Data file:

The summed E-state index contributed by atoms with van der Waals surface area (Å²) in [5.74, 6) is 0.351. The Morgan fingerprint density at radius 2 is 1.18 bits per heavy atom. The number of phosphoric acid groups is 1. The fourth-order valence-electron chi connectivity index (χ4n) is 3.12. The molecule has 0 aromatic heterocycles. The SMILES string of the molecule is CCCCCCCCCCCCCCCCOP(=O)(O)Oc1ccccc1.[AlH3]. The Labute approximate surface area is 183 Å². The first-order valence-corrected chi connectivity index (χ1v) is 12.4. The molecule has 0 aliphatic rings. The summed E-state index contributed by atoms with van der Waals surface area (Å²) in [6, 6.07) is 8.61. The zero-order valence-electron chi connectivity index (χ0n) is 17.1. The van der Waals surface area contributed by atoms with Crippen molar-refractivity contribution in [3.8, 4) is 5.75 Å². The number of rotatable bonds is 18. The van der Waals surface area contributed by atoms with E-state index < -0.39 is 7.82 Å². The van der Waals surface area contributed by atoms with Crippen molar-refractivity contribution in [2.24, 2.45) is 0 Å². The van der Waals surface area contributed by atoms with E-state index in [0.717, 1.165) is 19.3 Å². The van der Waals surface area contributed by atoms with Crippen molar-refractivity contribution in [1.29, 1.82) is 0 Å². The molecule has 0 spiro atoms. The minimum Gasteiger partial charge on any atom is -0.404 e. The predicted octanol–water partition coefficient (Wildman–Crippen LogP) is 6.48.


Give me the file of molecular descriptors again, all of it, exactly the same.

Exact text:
The summed E-state index contributed by atoms with van der Waals surface area (Å²) in [5.74, 6) is 0.351. The Morgan fingerprint density at radius 2 is 1.18 bits per heavy atom. The number of phosphoric acid groups is 1. The fourth-order valence-electron chi connectivity index (χ4n) is 3.12. The molecule has 0 aromatic heterocycles. The SMILES string of the molecule is CCCCCCCCCCCCCCCCOP(=O)(O)Oc1ccccc1.[AlH3]. The Labute approximate surface area is 183 Å². The first-order valence-corrected chi connectivity index (χ1v) is 12.4. The molecule has 0 aliphatic rings. The summed E-state index contributed by atoms with van der Waals surface area (Å²) in [6, 6.07) is 8.61. The zero-order valence-electron chi connectivity index (χ0n) is 17.1. The van der Waals surface area contributed by atoms with Crippen molar-refractivity contribution in [3.8, 4) is 5.75 Å². The number of rotatable bonds is 18. The van der Waals surface area contributed by atoms with E-state index < -0.39 is 7.82 Å². The van der Waals surface area contributed by atoms with Crippen molar-refractivity contribution in [2.24, 2.45) is 0 Å². The van der Waals surface area contributed by atoms with E-state index in [0.717, 1.165) is 19.3 Å². The van der Waals surface area contributed by atoms with Crippen molar-refractivity contribution in [1.29, 1.82) is 0 Å². The molecule has 0 spiro atoms. The minimum Gasteiger partial charge on any atom is -0.404 e. The predicted octanol–water partition coefficient (Wildman–Crippen LogP) is 6.48.